By Phil Cubeta
Hitting Your Legacy Home Run
As we get a little older, certain questions resonate in a new way.
- Where is home for me?
- Can I go home again?
- As far as I have gone, did I ever leave?
- What did I inherit and what must I pass on?
- To what traditions was I faithful?
- What ideals have animated me?
- If life is a school, what lessons were I taught, in success and in misfortune?
- How will my story end?
- What lives in me that will not end?
Advisors dare not ask us such personal questions, nor are we necessarily open to discussing such questions with a tax, legal, or financial advisor. It is none of their business! These are questions better suited to solitary reflections at dawn or at the kitchen table with someone we love. Yet, if advisors at the planning table are to create the legacy plans that support our identity, tradition, family, and community, we must go to them with clear intentions. By way of clarifying where you are now and the legacy you hope to leave, let’s use a baseball analogy. It is as American as apple pie or money.
Where is home base for you?
Home is where we start and where we end when we hit a home run. Home is where we live as a family. Extending outward from family is community. The German philosopher of the mid-20th century, Heidegger, said, “We live in society; we dwell in community.” At a certain age we look back and see that we have been true to what we love, as best we could. Home is where we say, not them and us, but we or even I/thou. Home is where we celebrate the wedding, birth the baby, tend the sick, sit with the dying, worship our God, and mourn our dead. Home is where we sing together, pray, or dance, or cheer, in unison. Home is where we celebrate the circular movement of the seasons, with holidays returning every year, even as some chairs become vacant, and others come along to fill them. Many of us have given faithfully to certain home base charities for decades. Giving when asked. Stepping up when asked. For such donors certain nonprofits, too, are home.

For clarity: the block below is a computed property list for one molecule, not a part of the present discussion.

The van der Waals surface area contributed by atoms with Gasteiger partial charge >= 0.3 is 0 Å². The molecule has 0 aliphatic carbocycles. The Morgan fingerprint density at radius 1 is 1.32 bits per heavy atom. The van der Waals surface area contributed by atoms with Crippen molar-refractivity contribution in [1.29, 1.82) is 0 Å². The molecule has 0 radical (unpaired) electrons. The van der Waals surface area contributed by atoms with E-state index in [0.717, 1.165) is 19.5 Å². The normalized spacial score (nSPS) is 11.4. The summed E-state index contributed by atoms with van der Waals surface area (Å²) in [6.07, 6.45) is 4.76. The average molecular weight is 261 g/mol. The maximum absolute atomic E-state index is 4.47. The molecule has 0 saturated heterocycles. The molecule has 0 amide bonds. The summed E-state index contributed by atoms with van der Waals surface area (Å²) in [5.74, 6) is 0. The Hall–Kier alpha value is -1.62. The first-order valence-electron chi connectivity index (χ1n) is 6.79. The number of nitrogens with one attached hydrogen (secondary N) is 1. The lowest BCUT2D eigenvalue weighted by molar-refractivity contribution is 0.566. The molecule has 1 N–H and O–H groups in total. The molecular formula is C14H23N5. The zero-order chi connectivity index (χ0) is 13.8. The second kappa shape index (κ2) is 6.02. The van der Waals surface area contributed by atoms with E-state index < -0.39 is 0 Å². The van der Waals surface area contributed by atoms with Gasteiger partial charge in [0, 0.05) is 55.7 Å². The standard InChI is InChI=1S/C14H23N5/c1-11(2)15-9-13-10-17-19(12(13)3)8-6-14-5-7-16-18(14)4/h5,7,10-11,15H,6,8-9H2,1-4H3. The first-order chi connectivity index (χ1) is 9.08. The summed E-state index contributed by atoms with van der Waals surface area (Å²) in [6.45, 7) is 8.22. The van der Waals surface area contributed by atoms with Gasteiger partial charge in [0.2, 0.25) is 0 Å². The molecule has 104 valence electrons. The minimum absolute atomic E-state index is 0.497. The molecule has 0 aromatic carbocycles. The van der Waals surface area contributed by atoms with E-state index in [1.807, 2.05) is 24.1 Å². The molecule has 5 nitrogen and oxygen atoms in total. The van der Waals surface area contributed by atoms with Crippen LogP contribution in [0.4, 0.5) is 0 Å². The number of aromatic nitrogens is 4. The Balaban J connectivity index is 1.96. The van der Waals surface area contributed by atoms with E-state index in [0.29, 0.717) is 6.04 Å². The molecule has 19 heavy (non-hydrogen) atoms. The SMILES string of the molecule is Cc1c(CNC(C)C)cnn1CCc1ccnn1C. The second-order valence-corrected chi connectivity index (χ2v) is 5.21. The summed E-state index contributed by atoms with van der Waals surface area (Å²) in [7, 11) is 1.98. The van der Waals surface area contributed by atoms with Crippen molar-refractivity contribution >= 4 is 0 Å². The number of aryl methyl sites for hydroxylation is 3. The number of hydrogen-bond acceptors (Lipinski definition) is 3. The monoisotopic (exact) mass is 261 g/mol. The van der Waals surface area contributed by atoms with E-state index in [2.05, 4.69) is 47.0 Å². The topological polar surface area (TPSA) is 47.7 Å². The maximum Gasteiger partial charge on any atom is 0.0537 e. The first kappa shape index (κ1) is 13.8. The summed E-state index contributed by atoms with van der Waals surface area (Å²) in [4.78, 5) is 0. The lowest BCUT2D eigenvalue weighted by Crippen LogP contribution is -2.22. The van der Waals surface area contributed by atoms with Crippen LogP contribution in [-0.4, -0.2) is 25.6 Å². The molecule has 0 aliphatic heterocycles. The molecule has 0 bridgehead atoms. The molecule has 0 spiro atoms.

First base. To hit a home run, we have to tag all the bases, starting with first. To get to first base with money is not easy. Most people never make it all to first. They strike out, pop out, get thrown out, or stumble on the path. This is the first base question: “Is there enough for me?” Getting to first base is what financial advisors help us do. They make sure we have enough and are protected against risks that might jeopardize our security. How are you doing on first? Do you know what would be enough? Are you sure you have it? If not, financial advisors can help. If you are sure you have enough, then you are headed for second.